Discussion topics will vary per workshop. Please visit the REAL TALK website for more information and to register for individual sessions: easthillmedia.com/FIBCO-Real-Talk
• Understanding Behaviors in Dementia presented by Angela Allen, PhD, Banner Health
10 a.m. – noon (MST) Saturday, Dec. 4
• Understanding Caregiver Challenges (part 1)
10 a.m. – noon (MST) Saturday, Jan. 8, 2022
• Understanding Caregiver Challenges (part 2)
10 a.m. – noon (MST) Saturday, Feb. 5, 2022
About Banner Sun Health Research Institute
Since 1986, Banner Sun Health Research Institute, part of nonprofit Banner Health, has been a leader nationally and internationally in the effort to find answers to disorders of aging including Alzheimer’s and Parkinson’s disease. The institute’s Cleo Roberts Center for Clinical Research takes laboratory discoveries to clinical trials that foster hope for new treatments. Banner Health is Arizona’s leading health care provider and largest private employer. For more information, visit bannershri.com or visit us on Facebook.
About Banner Alzheimer’s Institute
Since its inception in 2006, Banner Alzheimer’s Institute (BAI) has sought to find effective Alzheimer’s disease prevention therapies without losing another generation, establish a new model of dementia care for patients and family caregivers, and forge new models of collaboration in biomedical research. It has made groundbreaking contributions to the unusually early detection, tracking, diagnosis and study of Alzheimer’s, and aims to find an effective prevention therapy by 2025. It includes the pioneering Alzheimer’s Prevention Initiative (API), an extensive profile of research studies and clinical trials, comprehensive clinical, family and community service programs, a leading brain imaging research program, and strategic partnerships with public and private research organizations around the world. Learn more at www.BannerAlz.org.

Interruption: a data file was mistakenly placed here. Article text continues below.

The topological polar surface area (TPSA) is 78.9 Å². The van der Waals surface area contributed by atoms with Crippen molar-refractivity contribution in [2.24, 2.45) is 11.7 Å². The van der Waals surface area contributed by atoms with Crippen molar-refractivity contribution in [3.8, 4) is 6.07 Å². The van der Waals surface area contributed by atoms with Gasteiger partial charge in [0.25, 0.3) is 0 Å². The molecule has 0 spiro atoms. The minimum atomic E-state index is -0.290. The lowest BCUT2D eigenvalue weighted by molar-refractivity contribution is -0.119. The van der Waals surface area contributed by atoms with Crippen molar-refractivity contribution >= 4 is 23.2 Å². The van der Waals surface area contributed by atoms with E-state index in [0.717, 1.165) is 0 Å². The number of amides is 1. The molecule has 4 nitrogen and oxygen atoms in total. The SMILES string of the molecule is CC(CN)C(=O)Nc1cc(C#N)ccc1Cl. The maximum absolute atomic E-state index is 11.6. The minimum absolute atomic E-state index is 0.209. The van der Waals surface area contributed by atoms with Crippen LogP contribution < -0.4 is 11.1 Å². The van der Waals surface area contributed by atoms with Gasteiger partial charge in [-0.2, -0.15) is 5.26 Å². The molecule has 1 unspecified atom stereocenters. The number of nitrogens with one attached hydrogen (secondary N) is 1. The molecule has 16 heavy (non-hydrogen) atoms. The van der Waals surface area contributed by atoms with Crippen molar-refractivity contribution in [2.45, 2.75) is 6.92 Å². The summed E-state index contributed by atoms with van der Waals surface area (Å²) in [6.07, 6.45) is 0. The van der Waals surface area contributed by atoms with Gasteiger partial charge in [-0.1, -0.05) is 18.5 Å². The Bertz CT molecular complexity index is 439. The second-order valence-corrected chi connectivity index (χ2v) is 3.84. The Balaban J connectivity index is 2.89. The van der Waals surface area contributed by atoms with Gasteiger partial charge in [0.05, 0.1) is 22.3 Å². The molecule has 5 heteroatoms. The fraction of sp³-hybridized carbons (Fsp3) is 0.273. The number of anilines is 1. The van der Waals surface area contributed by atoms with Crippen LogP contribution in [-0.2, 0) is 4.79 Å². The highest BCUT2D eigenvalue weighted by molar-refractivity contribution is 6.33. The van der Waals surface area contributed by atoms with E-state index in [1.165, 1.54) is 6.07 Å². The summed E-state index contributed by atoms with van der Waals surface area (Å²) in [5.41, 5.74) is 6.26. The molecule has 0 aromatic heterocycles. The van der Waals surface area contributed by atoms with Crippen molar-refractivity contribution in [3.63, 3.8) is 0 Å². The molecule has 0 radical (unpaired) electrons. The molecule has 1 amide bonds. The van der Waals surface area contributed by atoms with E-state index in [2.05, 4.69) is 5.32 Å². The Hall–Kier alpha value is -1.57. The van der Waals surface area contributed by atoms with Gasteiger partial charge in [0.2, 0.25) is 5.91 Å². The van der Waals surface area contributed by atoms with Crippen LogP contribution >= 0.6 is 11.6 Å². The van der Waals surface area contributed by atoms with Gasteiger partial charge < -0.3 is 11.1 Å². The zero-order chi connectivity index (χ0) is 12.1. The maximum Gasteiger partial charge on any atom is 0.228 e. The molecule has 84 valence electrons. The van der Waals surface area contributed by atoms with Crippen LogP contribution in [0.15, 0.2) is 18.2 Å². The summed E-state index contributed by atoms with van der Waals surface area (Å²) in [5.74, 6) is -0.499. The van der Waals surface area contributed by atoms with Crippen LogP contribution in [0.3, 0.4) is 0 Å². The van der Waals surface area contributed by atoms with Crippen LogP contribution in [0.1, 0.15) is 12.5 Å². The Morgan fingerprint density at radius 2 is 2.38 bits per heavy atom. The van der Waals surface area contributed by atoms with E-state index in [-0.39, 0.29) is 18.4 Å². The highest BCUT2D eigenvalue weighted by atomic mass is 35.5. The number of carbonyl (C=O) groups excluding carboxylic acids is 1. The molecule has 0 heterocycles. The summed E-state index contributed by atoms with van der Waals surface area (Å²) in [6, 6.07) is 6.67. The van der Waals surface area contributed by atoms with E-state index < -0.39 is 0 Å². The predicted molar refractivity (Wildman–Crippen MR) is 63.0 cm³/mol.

Since 1986, FIBCO Family Services, Inc. has operated from the campus of First Institutional Baptist Church as a beacon of hope to the city from the city center. Through its program offerings, FIBCO provides affordable food, clothing, housing, and immigration assistance to those with limited access to such essential resources. FIBCO is a 501(c) tax exempt organization with a legacy of meeting the needs of the community.
About Alzheimer’s Association
The Alzheimer’s Association is a worldwide voluntary health organization dedicated to Alzheimer’s care, support and research. Our mission is to lead the way to end Alzheimer's and all other dementia — by accelerating global research, driving risk reduction and early detection, and maximizing quality care and support. Our vision is a world without Alzheimer's and all other dementia®. Visit alz.org or call 800-272-3900.
# # #
[email protected] (business hours)
602-727-3080 (nights, weekends, holidays)
Editors’ Note: Dr. Goldfarb and caregiver Grace Wright can be available for media interviews. To schedule, please contact [email protected].